So we talked about why you should cloth diaper and briefly went over how much the initial investment can be if you choose to cloth diaper. Granted, that initial investment can be intimidating but it’s really not if you know what you’re looking for. I also said something about used diapers, yes USED diapers, buying some of these bad boys can get you a LONG way. So this post is to help you find the best diaper system for you and to save money doing it.
A good starting number to have (in my opinion) is 24-30 diapers but this doesn’t mean go out and buy 30 OS Fuzzi Bunz diapers and expect them to fit or be your “dream diaper.” At least I wouldn’t suggest it, especially if you’re new to cloth diapering and you don’t know what system will work for you. So here are the different types of systems, are you ready?
- Flats – These are the old-school diapers your mama warns you about when you tell her you’re going to cloth diaper. They are a single piece of cloth usually made out of Birdseye weave cotton but this doesn’t mean that they’re totally “useless.” Some parents prefer to use these because they are easy to wash and fast to dry. It’s also the cheapest way and if you’re worried about absorbency, I know I would be, you can slap an insert in there or double up. Flats can also be folded in many different ways to fits your little ones bums and then they must be fastened with diaper pins or a snappi. You can also use these as burp cloths and inserts for other diapers.
- Prefolds – This is a system that is a favorite for newborn squishies! Prefolds come in ALL sizes, including one size. They are made up of layers of cloth and the middle part (has the most layers) is the most absorbent, they can be folded in different styles. These different styles include; newspaper fold, bikini twist, angel wing fold, sidewall (jellyroll) fold. They can also be used as an insert or a lining for other diapers, so they have MANY uses. With a prefold, you will need a snappi/diaper pin. If your little one is just hanging out at the house you don’t have to have a cover (or if they’re prone to diaper rashes), otherwise you will need to put a waterproof cover over! An ideal amount for a newborn is 2 dozen. (24)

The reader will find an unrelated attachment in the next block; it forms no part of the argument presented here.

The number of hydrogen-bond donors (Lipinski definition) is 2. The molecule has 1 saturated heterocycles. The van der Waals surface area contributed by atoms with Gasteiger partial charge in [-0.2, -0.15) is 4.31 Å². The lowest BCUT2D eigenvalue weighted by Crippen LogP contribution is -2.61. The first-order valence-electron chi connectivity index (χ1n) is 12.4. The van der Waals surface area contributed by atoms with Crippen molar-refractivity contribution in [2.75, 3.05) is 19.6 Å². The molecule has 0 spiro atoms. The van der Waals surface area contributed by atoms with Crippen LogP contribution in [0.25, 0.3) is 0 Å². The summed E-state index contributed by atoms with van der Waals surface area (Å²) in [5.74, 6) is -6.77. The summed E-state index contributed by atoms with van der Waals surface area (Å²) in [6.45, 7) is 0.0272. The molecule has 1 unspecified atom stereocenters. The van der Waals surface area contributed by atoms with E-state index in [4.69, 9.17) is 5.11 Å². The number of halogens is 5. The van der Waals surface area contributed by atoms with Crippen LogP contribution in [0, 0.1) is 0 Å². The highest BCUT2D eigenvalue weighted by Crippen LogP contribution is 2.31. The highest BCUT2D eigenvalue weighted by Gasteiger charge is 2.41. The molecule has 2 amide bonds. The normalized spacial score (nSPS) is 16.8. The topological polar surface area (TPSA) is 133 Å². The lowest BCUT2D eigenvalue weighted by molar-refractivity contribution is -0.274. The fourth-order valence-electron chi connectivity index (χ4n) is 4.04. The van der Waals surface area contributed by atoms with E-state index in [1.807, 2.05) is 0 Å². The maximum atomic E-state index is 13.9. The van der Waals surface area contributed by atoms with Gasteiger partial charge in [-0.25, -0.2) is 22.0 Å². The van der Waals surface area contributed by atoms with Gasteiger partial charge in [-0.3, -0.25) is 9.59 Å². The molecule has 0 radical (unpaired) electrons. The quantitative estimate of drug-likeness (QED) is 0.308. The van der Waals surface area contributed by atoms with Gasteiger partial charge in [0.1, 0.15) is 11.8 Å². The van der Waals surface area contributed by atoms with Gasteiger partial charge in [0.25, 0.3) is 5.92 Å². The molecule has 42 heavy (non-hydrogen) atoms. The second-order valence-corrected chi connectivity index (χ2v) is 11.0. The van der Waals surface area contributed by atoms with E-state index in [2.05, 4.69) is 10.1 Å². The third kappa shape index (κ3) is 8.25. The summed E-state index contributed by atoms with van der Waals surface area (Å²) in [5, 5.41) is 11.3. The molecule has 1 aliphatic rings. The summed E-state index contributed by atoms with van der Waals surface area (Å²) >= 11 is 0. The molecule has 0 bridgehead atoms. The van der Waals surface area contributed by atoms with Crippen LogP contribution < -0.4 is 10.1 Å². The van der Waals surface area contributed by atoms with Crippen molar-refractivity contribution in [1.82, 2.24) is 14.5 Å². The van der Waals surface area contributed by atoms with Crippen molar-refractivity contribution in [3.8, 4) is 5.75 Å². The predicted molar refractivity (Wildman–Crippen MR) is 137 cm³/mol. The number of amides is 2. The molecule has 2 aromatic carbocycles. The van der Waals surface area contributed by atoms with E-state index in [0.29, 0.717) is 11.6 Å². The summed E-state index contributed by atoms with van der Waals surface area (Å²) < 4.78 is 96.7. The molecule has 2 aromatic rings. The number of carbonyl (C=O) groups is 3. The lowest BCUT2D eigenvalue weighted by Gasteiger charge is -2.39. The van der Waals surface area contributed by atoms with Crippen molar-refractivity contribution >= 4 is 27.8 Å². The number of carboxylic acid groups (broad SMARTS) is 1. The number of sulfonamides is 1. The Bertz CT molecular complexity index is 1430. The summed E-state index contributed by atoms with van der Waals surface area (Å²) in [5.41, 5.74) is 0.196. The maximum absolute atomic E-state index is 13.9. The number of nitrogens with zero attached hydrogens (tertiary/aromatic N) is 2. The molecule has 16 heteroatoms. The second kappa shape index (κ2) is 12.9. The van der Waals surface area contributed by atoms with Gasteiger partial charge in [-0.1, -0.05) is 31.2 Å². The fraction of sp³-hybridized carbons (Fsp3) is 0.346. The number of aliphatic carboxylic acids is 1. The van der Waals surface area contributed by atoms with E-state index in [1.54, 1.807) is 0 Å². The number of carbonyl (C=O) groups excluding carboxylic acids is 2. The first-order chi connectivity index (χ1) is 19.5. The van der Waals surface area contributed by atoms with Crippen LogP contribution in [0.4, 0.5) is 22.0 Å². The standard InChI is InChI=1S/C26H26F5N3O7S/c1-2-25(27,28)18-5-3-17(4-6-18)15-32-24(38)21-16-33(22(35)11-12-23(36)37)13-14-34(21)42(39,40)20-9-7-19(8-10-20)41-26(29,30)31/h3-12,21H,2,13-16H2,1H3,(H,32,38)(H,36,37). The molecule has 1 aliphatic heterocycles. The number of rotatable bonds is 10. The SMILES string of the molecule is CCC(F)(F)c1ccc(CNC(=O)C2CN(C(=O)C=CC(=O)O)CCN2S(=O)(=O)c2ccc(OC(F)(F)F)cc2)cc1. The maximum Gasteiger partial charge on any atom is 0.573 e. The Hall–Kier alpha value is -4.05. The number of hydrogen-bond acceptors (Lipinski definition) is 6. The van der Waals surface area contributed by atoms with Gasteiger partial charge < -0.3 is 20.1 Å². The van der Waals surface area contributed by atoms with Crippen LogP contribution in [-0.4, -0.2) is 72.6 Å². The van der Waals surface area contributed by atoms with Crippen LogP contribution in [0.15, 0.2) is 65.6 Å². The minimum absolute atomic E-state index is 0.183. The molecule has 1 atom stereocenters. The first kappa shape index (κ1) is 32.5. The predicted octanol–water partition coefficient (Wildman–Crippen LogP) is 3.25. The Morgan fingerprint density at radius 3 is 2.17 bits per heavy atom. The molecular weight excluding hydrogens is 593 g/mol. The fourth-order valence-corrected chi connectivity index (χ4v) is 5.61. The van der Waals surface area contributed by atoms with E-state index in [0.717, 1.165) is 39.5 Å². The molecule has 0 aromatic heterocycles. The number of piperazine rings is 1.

- Contoured – These diapers are similar to prefolds except that they are shaped to fit your baby, they don’t have snaps/velcro but apparently don’t need a snappi or diaper pin. Like prefolds, they are made up of layers but the middle part has the most layers for maximum absorbency. These are not waterproof and will need a cover.
- Fitteds- These diapers are great for runny poo! So these are also preferred for newborns, these diapers usually have velcro or snaps. You will need a cover for these diapers as well, especially if you’re putting clothes over this diaper or going out somewhere. Like prefolds and flats you must change the WHOLE diaper when soiled even if you use an extra insert for more absorbency. You can let your little one run around without a cover around the house but beware that the outside of the diaper may become wet, if you’re going to do this I suggest adding an insert (or two) in there even if you have extra inserts in there on the go, you will need a cover. They also come in all sizes, including one size.
- Covers – So these bad boys are what you put over prefolds, flats, and fitteds (and other diapers that don’t have a waterproof casing); the newer, cooler (literally), cuter version of rubber pants. These come in all sizes as well; included one size. If you don’t know already, you need these to put over diapers that are NOT waterproof to prevent leaks and blowouts because we all know that both REALLY suck. They usually are made out of PUL, Polyurethane Laminated, which is used a lot in the medical field. PUL is stretchy ( too a point ), completely waterproof, durable, and is still comfortable enough to be worn next to skin. So usually it’s a piece of fabric then PUL and then you’re prefold/flat. But some diapers (a lot) are made with “hidden” PUL. Cool right? Covers come in all types of patterns, so these are the cute part.
- All-In-Ones (AIO) – These are easy peasy to use, I like to call them “daddy friendly”. They are EXACTLY like disposables except better because they’re NOT disposables. There is no insert to put in there, not cover to put over. You change this diaper exactly like a disposable, which means when the diaper is spoiled you must change the WHOLE diaper and then put it in your wetbag/diaper pail. These take a while to wash/dry due to all the layers. They come in all styles and sizes, including one size. You have the velcro/snap option as well.